My friend’s husband, also an artist, throws furniture. Chairs, stools, and recently their TV which, being an old-fashioned one weighing as much as a small Sumo wrestler, crashed right through the wall into the neighbours’ living room.

Most of us leave this sort of behaviour behind around the age of two, when we realise that hurling toys out of cots solves nothing. But yesterday, to my horror, I found myself on the verge of hurling my favourite Van Gogh coffee mug the length of the room.

The reason for my temporary mania was simple. The neighbour upstairs had moved out – and builders had moved in. Builders with drills capable of reaching Australia in a morning, and saws powerful enough to fell centuries-old oaks as if they were made of butter. After one week I was exhausted. After two, I was angry. Yesterday, as plaster rained from my walls, I snapped.

Just as I was about to destroy both my favourite mug and my longheld belief that infantile behaviour can be controlled, the voice of reason sounded. Don’t behave like a mad male artist! it cried above the pounding sledgehammers. You used to date one, your friend’s married to one, and there’s one on the mug you’re about to smash! Three are enough!

I put down the mug and weighed up my options. I could go to court – which, considering the ruthlessness of Berlin landlords, would be a long hard battle. Or I could go to a hotel. The second option was not only much more appealing, it also seemed a likelier way of retaining my sanity.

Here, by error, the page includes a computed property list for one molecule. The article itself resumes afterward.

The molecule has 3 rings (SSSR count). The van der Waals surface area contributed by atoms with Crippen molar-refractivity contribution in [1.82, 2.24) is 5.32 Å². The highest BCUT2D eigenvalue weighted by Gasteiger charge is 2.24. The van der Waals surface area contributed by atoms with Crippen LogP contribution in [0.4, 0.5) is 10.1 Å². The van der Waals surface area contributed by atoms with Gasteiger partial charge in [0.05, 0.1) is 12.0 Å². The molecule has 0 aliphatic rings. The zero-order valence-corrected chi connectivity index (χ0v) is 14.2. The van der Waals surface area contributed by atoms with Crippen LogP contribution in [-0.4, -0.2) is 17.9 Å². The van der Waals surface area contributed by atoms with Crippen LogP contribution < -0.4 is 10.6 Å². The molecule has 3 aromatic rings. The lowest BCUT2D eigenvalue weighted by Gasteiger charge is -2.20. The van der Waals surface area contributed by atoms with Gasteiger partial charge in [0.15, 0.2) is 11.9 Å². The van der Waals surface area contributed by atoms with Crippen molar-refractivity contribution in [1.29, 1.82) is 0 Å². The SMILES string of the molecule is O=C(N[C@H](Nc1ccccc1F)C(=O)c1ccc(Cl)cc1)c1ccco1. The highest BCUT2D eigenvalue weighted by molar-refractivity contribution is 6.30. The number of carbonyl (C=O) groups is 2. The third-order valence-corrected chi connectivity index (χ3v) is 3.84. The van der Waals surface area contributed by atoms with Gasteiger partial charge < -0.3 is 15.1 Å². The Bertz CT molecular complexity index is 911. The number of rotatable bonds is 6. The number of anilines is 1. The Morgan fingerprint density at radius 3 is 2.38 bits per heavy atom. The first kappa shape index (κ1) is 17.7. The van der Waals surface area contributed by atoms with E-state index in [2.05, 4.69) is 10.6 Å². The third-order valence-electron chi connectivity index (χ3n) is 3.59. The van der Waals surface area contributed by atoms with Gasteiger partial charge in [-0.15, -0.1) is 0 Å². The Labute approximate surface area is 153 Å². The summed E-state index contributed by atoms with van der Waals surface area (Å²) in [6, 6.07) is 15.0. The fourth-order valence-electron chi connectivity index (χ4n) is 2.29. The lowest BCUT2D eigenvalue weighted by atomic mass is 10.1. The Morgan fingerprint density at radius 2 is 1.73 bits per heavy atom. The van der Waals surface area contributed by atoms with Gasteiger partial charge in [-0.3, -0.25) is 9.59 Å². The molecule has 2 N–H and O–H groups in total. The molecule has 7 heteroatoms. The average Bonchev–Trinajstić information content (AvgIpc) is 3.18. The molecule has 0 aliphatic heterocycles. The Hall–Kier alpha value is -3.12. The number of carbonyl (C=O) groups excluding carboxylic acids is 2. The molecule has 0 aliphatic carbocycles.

I ran to my computer and began trawling a favourite website that I visit often at leisure, to daydream about beach houses in the Maldives or eco-treehouses in Swedish forests.

Today was no pleasure trip: it was a necessity. My criteria were only two: an early check-in, and absolute peace. I threw my laptop in a bag and myself in a taxi, and sped off, realising too late I was still clutching Van Gogh (mercifully intact, even his ear).

Three minutes later, I was there. The lobby was blissfully quiet. All the plaster stayed on the walls. The floor was clean and sander-free. The receptionist’s concern was like warm melted chocolate. ‘You need an upgrade!’ she sympathised. ‘I’ll put you in a studio. With a sofa. And a bath. And a Nespresso maker.’ She paused. ‘You didn’t need to bring your own cup, though.’

I floated on a wave of relief down the corridor and into a huge silent shadowy room. Collapsing on the white bed, I reached a whole new understanding of hoteliers. Previously I’d seen them as purveyors of luxury, people who make life occasionally more pleasant for others. Now I realised. Not only are hoteliers nice, they’re essential. Saviours, offering refuge to the nearly deafened and solace to those blinded by rage, counteracting the work of Berlin landlord-devils. Hoteliers, I sighed gratefully, are angels. Every single one of them. And then, although it was only midday, I fell asleep.